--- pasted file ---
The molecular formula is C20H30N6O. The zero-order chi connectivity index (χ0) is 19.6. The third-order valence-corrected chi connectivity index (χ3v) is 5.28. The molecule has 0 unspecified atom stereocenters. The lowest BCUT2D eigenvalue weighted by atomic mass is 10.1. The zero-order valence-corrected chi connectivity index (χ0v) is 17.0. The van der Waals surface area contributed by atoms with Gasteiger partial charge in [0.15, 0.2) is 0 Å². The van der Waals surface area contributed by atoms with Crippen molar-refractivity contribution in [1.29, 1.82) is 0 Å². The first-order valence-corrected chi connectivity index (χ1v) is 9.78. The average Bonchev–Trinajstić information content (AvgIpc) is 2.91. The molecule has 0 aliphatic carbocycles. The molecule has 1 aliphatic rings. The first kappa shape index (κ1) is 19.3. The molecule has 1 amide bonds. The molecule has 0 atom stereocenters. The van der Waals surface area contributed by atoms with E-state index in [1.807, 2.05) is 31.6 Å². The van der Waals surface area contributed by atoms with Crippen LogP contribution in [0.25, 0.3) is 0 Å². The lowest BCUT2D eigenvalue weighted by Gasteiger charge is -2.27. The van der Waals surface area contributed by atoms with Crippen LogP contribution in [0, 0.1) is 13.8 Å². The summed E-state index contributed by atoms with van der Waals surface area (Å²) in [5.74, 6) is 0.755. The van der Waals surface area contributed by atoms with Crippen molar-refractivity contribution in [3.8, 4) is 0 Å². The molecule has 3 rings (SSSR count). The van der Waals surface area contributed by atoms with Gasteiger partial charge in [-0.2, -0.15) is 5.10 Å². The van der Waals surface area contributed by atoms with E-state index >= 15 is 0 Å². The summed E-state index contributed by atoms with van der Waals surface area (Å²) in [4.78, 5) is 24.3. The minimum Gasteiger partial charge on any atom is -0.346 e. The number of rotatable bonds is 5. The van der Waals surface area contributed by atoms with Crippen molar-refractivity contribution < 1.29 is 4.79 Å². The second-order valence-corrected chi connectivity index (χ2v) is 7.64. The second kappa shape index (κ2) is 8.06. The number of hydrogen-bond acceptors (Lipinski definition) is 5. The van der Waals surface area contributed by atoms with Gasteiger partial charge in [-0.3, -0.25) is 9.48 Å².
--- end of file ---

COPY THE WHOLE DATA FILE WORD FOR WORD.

The molecular formula is C20H30N6O. The zero-order chi connectivity index (χ0) is 19.6. The third-order valence-corrected chi connectivity index (χ3v) is 5.28. The molecule has 0 unspecified atom stereocenters. The lowest BCUT2D eigenvalue weighted by atomic mass is 10.1. The zero-order valence-corrected chi connectivity index (χ0v) is 17.0. The van der Waals surface area contributed by atoms with Gasteiger partial charge in [0.15, 0.2) is 0 Å². The van der Waals surface area contributed by atoms with Crippen molar-refractivity contribution in [1.29, 1.82) is 0 Å². The first-order valence-corrected chi connectivity index (χ1v) is 9.78. The average Bonchev–Trinajstić information content (AvgIpc) is 2.91. The molecule has 0 aliphatic carbocycles. The molecule has 1 aliphatic rings. The first kappa shape index (κ1) is 19.3. The molecule has 1 amide bonds. The molecule has 0 atom stereocenters. The van der Waals surface area contributed by atoms with E-state index in [1.807, 2.05) is 31.6 Å². The van der Waals surface area contributed by atoms with Crippen LogP contribution in [0.25, 0.3) is 0 Å². The lowest BCUT2D eigenvalue weighted by Gasteiger charge is -2.27. The van der Waals surface area contributed by atoms with Crippen LogP contribution in [0, 0.1) is 13.8 Å². The summed E-state index contributed by atoms with van der Waals surface area (Å²) in [5.74, 6) is 0.755. The van der Waals surface area contributed by atoms with Crippen molar-refractivity contribution in [3.8, 4) is 0 Å². The molecule has 3 rings (SSSR count). The van der Waals surface area contributed by atoms with Gasteiger partial charge in [-0.2, -0.15) is 5.10 Å². The van der Waals surface area contributed by atoms with E-state index >= 15 is 0 Å². The summed E-state index contributed by atoms with van der Waals surface area (Å²) in [4.78, 5) is 24.3. The minimum Gasteiger partial charge on any atom is -0.346 e. The number of rotatable bonds is 5. The van der Waals surface area contributed by atoms with Crippen molar-refractivity contribution < 1.29 is 4.79 Å². The second-order valence-corrected chi connectivity index (χ2v) is 7.64. The second kappa shape index (κ2) is 8.06. The number of hydrogen-bond acceptors (Lipinski definition) is 5. The van der Waals surface area contributed by atoms with Gasteiger partial charge in [-0.3, -0.25) is 9.48 Å².